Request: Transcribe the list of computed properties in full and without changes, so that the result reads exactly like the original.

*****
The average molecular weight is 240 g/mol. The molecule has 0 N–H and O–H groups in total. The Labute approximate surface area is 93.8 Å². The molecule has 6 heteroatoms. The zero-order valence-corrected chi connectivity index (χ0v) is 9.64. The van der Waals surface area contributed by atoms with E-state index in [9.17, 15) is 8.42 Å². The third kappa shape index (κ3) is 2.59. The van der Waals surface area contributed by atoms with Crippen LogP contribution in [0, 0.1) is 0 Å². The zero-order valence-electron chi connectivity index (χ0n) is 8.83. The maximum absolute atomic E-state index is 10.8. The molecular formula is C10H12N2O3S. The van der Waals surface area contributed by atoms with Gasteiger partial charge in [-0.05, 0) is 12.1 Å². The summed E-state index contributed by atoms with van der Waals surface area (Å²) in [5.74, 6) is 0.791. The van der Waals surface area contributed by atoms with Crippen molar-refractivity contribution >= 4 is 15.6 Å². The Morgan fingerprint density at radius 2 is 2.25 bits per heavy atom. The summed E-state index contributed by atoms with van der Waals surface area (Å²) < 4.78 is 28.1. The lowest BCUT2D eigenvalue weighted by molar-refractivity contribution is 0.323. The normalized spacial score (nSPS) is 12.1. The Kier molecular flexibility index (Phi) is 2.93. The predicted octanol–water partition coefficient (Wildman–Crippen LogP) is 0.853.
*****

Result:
The average molecular weight is 240 g/mol. The molecule has 0 N–H and O–H groups in total. The Labute approximate surface area is 93.8 Å². The molecule has 6 heteroatoms. The zero-order valence-corrected chi connectivity index (χ0v) is 9.64. The van der Waals surface area contributed by atoms with E-state index in [9.17, 15) is 8.42 Å². The third kappa shape index (κ3) is 2.59. The van der Waals surface area contributed by atoms with Crippen LogP contribution in [0, 0.1) is 0 Å². The zero-order valence-electron chi connectivity index (χ0n) is 8.83. The maximum absolute atomic E-state index is 10.8. The molecular formula is C10H12N2O3S. The van der Waals surface area contributed by atoms with Gasteiger partial charge in [-0.05, 0) is 12.1 Å². The summed E-state index contributed by atoms with van der Waals surface area (Å²) in [5.74, 6) is 0.791. The van der Waals surface area contributed by atoms with Crippen molar-refractivity contribution >= 4 is 15.6 Å². The Morgan fingerprint density at radius 2 is 2.25 bits per heavy atom. The summed E-state index contributed by atoms with van der Waals surface area (Å²) < 4.78 is 28.1. The lowest BCUT2D eigenvalue weighted by molar-refractivity contribution is 0.323. The normalized spacial score (nSPS) is 12.1. The Kier molecular flexibility index (Phi) is 2.93. The predicted octanol–water partition coefficient (Wildman–Crippen LogP) is 0.853.